Coinciding with the above it’s important to take into consideration that drug or alcohol abuse can mask the addicts’ personality. They may have lost touch with who they are, what they believe, what they know or anything else that makes them unique. Rehab and recovery will help a person to discover their inner self, but it can take years for things to really come to light. Your loved one may feel lost or confused. They may even become upset at the thought of losing part of them to addiction. In this situation, giving the recovering addict space to explore their feelings as well as necessary private time for themselves should be understandable. However, it can be helpful to remind them that you are there should they want to talk about these things.

Support the Importance of Sobriety

When living with, or regularly around, a drug addict or alcoholic in recovery, it’s important to maintain a sober lifestyle as well. This will help the individual stay away from temptations and be as much out of the using environment as possible. While your loved one is at rehab, make an effort to empty the home of any substances which could be intoxicating. This does not only include the drug of choice, but any medications, solvents or items which could be used to get high. The reason for this is should the potential for a relapse occur, there is a more likelihood of a person turning to anything to get high if they are not able to access their preferred drug. If you must have medications in your house, like painkillers, keep them locked up for the time being.

Take Care of Yourself

You will not be able to love and support someone in recovery if you don’t make an effort to look after yourself. Just as the recovering addict will require solace from those in his or her life, you also will benefit from consol and reassurance. There is numerous family support groups set up to offer encouragement and advice which will aid in arising challenges like emotional or physical stressors. By ensuring your wellbeing is looked after, you will be prepared to support your recovering loved one. Moreover, you are setting a good example which could promote the individual to also seek out recovery and aftercare support services.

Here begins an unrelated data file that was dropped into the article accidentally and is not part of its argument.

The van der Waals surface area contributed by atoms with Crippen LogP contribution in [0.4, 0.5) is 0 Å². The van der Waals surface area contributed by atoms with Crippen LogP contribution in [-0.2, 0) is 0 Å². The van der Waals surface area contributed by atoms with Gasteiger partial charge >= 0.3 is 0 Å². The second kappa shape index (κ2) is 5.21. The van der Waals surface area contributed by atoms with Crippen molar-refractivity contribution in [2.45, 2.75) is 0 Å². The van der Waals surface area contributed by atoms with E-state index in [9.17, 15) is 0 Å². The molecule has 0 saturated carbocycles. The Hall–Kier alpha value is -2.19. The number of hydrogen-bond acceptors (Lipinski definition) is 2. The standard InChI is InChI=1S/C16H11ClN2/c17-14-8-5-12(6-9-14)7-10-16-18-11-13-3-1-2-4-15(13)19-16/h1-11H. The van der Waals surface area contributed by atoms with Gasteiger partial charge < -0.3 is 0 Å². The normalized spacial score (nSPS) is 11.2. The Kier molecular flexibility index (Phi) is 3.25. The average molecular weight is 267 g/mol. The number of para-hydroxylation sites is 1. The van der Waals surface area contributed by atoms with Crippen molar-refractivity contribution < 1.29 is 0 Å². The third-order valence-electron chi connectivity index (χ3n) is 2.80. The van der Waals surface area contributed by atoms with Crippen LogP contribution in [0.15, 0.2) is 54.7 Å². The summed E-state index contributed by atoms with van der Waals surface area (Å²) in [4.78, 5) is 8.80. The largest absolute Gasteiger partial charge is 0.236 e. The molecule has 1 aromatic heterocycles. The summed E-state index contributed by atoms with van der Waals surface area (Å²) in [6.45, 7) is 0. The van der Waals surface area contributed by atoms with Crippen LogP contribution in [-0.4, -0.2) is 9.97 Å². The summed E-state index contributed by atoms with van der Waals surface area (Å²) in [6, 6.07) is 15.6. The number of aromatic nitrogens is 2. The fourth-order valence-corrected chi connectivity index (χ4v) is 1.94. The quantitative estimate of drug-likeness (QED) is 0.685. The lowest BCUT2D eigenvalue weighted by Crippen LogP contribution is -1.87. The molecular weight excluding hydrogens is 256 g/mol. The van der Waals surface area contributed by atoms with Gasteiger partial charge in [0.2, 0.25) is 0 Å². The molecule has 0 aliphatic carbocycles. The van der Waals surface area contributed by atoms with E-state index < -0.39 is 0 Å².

If you’re not sure where to begin, but would like to reach out to support groups for family members, try the following options:

  • Nar-Anon – A 12 step based support group for family and friends of current and recovering drug addicts.
  • Al-Anon – A 12 step based support group for family and friends of current and recovering alcoholics.
  • Adult Children of Alcoholics – A support group for adults who grew up in an alcoholic household or environment.
  • Families Anonymous – Based on the 12 steps, this group offers a complete program and support group for anyone who has been affected by drug or alcohol abuse as well as, mental health issues.

Continuing to Love and Support Someone in Recovery

You may struggle to forget the past, but during this time, it’s important to work through any conflicts, relationship problems or wrongdoings which you may have witnessed or encountered. Addiction, unfortunately, will leave wounds on the addict and the people closest to them. You may feel a wealth of emotions and in all fairness may need some space and time to recover yourself. What’s important is that you recognize this and make an effort to resolve these feelings in a healthy way.

When you are able to show love and support for a recovering addicts needs, you are demonstrating one of the most beautiful aspects or actions of a human being. This is something that cannot be explained in words, but will be noted, felt and remembered by the person you are showing love to.